E-arrogance - here's how to turn site visitors away
- 20 June, 2000 14:06
These snobbish sins usually fall into a handful of categories. Sites shout "do not enter" at the front door, control the user's desktop, mandate additional software, mandate additional bandwidth and control the browser. These sites pay big bucks to alienate visitors and scream stupidity.
Herewith follow the top ten offences of e-arrogant sites. And although the Web abounds with these expensive follies, we intentionally omitted the URLs of exemplar e-arrogant sites. But we hope users, investors and management will voice their discontent to the offending Web site managers assuming these managers read and reply to e-mail.
Secret handshake to enter -- The home page displays a vanity graphic, that the Web site team likes. Unfortunately this corpulent, slow-to-download picture does absolutely nothing for the user other than waste time and add clicks. Worse, there are no instructions to click on the graphic to enter. Users that don't know the secret handshake leave frustrated. And users that click on, do so angrily.
Enter, but only under our conditions -- If you don't have Adobe Acrobat, Flash, the latest versions of Microsoft or Netscape and your monitor isn't set at 800x600 or above, then you aren't right for this site. Hello, who's the customer -- the visitor or the Web site? Would your mother understand how to change a monitor's resolution or download and install Flash? And assuming you take the time to download and can successfully install Flash, what is your reward? Usually it's silly animation that pales in comparison to Disney's first cartoon, Steamboat Willy.
Have another window -- The site opens up additional browser windows for you. What's going on here? Who asked for these additional browser windows? Visitors remember the confusion and extra work closing down windows.
You can't go back -- Disabling the "back" button is another trick of content-less sites. For some visitors, this is a nuisance. But other visitors have no idea how to escape and eventually close the browser or even re-boot the computer. Regardless, why would a visitor want to revisit a jail?
You are visitor number whatever -- So what! Why does a visitor care how many people have visited the site. If the number is low, what are they doing there? If the number is high, is this site telling the truth? And as these counters almost always connect to another site that houses the count, the page takes longer to load.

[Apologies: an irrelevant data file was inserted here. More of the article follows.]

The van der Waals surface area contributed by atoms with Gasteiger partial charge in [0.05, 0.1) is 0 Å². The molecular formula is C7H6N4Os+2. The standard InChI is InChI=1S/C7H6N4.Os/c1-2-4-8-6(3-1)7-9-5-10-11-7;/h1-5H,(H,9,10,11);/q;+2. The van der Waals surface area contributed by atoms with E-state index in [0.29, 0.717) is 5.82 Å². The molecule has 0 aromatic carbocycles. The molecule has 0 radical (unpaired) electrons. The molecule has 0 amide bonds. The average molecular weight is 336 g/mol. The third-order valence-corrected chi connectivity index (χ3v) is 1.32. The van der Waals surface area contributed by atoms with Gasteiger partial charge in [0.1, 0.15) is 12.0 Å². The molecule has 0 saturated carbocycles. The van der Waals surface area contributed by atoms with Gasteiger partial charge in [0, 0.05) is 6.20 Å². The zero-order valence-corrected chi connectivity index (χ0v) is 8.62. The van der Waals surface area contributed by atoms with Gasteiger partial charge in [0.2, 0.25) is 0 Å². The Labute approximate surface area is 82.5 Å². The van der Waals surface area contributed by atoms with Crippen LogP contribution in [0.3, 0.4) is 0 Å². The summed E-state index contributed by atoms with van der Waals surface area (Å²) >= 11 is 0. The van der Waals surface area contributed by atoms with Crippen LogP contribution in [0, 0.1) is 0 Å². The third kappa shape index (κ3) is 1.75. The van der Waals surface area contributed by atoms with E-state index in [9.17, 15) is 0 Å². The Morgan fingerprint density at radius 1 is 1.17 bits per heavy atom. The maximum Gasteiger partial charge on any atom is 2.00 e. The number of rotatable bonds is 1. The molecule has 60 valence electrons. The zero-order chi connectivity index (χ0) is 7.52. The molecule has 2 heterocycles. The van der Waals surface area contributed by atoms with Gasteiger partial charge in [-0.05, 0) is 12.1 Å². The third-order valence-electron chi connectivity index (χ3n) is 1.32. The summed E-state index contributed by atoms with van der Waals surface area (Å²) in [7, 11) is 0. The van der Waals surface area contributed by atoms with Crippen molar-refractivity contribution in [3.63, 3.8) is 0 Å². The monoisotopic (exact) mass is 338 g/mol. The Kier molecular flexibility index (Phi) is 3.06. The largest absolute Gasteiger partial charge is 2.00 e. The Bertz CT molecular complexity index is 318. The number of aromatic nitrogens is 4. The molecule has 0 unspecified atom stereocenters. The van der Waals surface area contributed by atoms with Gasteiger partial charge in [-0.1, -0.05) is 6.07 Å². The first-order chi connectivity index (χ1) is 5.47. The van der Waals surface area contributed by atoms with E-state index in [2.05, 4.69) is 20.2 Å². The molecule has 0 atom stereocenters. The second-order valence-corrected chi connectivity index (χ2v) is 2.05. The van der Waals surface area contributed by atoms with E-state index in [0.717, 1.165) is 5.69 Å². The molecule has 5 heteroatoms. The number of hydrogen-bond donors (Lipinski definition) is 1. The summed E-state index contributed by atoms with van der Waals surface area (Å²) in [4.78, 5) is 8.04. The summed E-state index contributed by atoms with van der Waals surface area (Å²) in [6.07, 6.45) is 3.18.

Frames -- As Web design guru Jakob Nielsen advocates, "just say no" to this design feature that frustrates and confuses the visitor. Better yet, ask the frame fanatics why they like frames and the response is usually the same, "So I can control the visitor's navigation." Case closed.
Listen to this -- The site knows you'd like their music, thus they're playing you this song. The site may have to shut down your current music or crash your computer, but what the hey. It's a cool tune and they kinda sorta figured out how to play it on your computer.
Minimum speed limit, T1 -- Two of the Web's most popular sites, Yahoo! and Amazon, keep their pages between 15 and 25k. Their pages load quickly. E-arrogant sites argue that their audience is exclusively those with T1 or faster connections. Good luck. Broadband is years away and new tools like Napster are slurping bandwidth as fast as it becomes available.
Java script and additional errors -- The site hasn't quite figured out how to program this fancy application, but that's not the point. What's important is that it works sometimes for some users.
Their software read your message -- But they didn't. They may get around to responding but in the meantime, here's the same information they have on their Web site.
Clue-less sites commit these sins and are doomed to fail. Unlike mass media such as TV or radio, the net is user-driven. Clued-in sites accept that the balance of power has shifted to the visitor and design sites so that their users call the clicks.